Paule, Camazine & Blumenthal, P.C. posted in Tax Planning on Wednesday, February 12, 2014.
By Paule, Camazine & Blumenthal, P.C.
The Internal Revenue Code has long favored married couples and provides financial benefits to those who file jointly, but the Defense of Marriage Act (DOMA) precluded married couples of the same sex from filing joint tax returns. The Supreme Court’s 2013 decision struck down this part of DOMA, and the federal government will begin accepting federal tax returns of same sex couples who are legally married, even if the marriage is not recognized where they reside.
While it is clear that states that have passed marriage equality laws will allow joint state returns from same sex couples, it is not clear what states that have not passed marriage equality laws will do. Thankfully for Missouri same-sex couples, Governor Jay Nixon issued an executive order in November that the Department of Revenue for Missouri is to accept joint state tax returns from couples entitled to file their federal return jointly. The Governor said his decision was not based on Missouri’s definition of marriage, but on the structure of the tax code as Missouri’s code is tied to the federal code. The Governor’s decision drew quick criticism, and a lawsuit has been filed seeking to delcare his decision unconstitutional.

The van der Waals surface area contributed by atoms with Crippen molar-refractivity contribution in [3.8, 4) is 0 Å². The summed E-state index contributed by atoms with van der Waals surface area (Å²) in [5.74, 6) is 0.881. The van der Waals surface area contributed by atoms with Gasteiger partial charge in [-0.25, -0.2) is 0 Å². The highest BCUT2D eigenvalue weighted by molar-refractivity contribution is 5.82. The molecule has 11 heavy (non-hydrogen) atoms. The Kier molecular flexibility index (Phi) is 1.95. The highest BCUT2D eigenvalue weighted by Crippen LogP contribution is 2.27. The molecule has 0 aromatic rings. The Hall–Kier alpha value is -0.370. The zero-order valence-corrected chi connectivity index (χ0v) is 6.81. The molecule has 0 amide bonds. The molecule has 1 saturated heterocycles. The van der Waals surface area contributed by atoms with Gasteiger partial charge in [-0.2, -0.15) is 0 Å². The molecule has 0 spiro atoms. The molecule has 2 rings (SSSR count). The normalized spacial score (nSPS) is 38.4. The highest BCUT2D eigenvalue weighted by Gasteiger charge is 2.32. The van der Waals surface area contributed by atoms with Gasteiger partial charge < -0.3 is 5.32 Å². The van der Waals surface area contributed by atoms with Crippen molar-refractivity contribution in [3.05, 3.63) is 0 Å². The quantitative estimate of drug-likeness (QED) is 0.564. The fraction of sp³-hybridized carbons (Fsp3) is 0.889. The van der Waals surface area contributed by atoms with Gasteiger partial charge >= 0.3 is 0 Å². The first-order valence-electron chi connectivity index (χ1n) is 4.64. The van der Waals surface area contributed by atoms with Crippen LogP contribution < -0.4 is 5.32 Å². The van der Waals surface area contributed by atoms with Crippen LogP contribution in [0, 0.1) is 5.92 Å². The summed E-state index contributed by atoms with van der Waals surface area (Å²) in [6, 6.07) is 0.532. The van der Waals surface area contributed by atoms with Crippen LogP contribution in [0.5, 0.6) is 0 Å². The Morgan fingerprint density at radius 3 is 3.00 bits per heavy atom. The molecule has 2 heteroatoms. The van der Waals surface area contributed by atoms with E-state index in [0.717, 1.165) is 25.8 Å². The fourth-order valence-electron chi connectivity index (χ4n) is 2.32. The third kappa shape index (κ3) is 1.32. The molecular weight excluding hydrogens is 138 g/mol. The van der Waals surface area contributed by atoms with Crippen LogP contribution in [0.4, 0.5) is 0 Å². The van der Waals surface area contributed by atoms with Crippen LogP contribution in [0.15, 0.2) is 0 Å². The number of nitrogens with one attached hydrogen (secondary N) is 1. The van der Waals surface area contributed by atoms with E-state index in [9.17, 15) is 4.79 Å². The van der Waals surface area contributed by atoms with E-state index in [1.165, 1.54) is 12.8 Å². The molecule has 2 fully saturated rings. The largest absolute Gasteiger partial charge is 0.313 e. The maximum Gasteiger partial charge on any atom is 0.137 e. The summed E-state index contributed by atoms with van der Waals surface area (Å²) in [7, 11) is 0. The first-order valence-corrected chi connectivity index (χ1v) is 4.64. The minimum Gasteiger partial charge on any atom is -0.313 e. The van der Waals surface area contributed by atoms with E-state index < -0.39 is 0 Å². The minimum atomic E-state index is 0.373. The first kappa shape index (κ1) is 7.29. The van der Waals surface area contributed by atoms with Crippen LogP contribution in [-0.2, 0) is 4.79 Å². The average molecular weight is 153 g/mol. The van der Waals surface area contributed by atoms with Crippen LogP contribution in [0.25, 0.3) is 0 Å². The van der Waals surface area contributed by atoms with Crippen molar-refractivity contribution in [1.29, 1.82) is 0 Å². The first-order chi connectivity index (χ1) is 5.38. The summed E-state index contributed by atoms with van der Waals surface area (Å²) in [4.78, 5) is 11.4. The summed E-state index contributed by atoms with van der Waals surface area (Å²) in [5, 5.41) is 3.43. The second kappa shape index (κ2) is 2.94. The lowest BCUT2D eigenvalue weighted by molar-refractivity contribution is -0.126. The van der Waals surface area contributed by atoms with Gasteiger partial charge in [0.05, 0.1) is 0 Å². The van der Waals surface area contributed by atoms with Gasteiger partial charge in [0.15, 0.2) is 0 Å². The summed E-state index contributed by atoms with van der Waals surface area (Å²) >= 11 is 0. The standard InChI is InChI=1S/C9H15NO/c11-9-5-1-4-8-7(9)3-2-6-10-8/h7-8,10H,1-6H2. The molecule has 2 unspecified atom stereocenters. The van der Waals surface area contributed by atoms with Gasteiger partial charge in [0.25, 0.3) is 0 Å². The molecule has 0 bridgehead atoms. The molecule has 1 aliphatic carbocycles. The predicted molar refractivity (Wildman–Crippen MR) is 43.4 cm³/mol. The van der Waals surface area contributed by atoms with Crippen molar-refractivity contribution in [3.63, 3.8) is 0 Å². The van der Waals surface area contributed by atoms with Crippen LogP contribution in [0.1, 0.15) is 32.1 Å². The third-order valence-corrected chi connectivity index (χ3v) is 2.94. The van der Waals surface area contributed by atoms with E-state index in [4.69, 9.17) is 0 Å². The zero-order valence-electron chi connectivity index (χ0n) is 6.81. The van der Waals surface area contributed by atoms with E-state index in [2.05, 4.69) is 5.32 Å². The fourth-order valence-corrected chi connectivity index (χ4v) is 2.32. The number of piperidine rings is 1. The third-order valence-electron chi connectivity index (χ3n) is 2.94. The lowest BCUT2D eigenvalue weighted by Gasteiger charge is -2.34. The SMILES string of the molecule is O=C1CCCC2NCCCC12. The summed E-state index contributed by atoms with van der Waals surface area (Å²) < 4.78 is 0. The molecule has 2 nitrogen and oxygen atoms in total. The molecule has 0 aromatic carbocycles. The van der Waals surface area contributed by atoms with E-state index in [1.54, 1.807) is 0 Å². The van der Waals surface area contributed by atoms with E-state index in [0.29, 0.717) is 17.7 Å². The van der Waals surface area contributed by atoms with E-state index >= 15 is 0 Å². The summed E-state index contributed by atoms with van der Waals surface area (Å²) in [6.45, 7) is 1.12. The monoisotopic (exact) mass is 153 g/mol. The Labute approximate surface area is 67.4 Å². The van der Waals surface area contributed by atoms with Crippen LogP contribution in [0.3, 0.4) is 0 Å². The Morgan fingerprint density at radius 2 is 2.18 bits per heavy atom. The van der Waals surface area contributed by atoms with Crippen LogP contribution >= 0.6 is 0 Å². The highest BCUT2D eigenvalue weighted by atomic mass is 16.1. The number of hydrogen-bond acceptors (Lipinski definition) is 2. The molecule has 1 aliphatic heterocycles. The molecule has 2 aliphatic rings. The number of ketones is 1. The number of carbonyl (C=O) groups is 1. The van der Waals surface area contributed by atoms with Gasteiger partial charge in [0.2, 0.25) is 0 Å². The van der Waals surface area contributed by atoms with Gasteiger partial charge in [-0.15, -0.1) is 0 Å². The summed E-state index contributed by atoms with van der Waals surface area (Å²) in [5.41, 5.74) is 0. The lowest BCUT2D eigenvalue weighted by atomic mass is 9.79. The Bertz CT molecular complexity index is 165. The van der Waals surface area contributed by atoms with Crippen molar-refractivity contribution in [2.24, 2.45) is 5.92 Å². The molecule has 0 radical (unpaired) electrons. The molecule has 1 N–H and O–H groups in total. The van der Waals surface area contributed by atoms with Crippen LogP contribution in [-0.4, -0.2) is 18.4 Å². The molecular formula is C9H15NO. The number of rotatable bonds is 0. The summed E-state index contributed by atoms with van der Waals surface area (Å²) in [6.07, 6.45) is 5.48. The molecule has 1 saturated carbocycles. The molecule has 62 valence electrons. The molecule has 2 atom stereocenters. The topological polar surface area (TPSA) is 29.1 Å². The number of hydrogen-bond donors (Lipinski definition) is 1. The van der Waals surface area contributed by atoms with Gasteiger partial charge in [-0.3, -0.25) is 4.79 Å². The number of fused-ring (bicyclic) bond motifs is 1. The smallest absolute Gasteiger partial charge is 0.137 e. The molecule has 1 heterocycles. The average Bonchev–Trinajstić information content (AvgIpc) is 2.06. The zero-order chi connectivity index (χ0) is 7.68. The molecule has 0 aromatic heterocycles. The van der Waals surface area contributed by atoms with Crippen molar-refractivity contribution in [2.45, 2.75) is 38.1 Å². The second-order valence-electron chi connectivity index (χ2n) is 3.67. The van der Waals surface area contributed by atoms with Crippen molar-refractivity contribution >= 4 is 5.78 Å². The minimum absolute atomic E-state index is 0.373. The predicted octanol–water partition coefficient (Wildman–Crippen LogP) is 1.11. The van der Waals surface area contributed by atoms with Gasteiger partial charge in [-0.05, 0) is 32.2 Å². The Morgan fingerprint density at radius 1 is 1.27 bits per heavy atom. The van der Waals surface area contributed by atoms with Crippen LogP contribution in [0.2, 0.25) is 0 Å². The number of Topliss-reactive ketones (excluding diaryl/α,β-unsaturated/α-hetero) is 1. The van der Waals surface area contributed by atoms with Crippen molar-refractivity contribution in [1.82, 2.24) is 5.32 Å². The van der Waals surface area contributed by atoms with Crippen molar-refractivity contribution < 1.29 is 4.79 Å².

In the end, same-sex couples filing their taxes in Missouri will be able to file jointly for both their state and federal returns in 2013, so long as they were married in a state that recognizes their marriage as legal. If you have questions about filing your return, you should consult with an attorney or an accountant to be sure you are following the tax law.